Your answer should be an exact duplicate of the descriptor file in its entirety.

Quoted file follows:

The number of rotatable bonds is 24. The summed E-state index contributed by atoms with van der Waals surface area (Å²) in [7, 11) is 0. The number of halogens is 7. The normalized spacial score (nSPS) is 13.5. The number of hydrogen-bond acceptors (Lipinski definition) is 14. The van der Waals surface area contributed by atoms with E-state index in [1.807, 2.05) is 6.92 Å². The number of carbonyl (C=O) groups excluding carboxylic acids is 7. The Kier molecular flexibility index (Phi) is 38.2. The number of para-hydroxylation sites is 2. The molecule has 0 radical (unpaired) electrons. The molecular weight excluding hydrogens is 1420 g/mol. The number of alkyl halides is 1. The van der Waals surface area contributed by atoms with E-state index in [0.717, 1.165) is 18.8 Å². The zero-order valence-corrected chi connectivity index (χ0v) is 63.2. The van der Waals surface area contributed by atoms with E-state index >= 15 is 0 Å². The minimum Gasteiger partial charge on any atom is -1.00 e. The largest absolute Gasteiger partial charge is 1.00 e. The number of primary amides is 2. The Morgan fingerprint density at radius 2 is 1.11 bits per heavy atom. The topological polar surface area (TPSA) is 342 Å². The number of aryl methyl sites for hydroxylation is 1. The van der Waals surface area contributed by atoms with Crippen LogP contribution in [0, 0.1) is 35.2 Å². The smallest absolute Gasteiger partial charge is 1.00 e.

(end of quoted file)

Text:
The number of rotatable bonds is 24. The summed E-state index contributed by atoms with van der Waals surface area (Å²) in [7, 11) is 0. The number of halogens is 7. The normalized spacial score (nSPS) is 13.5. The number of hydrogen-bond acceptors (Lipinski definition) is 14. The van der Waals surface area contributed by atoms with E-state index in [1.807, 2.05) is 6.92 Å². The number of carbonyl (C=O) groups excluding carboxylic acids is 7. The Kier molecular flexibility index (Phi) is 38.2. The number of para-hydroxylation sites is 2. The molecule has 0 radical (unpaired) electrons. The molecular weight excluding hydrogens is 1420 g/mol. The number of alkyl halides is 1. The van der Waals surface area contributed by atoms with E-state index in [0.717, 1.165) is 18.8 Å². The zero-order valence-corrected chi connectivity index (χ0v) is 63.2. The van der Waals surface area contributed by atoms with E-state index >= 15 is 0 Å². The minimum Gasteiger partial charge on any atom is -1.00 e. The largest absolute Gasteiger partial charge is 1.00 e. The number of primary amides is 2. The Morgan fingerprint density at radius 2 is 1.11 bits per heavy atom. The topological polar surface area (TPSA) is 342 Å². The number of aryl methyl sites for hydroxylation is 1. The van der Waals surface area contributed by atoms with Crippen LogP contribution in [0, 0.1) is 35.2 Å². The smallest absolute Gasteiger partial charge is 1.00 e.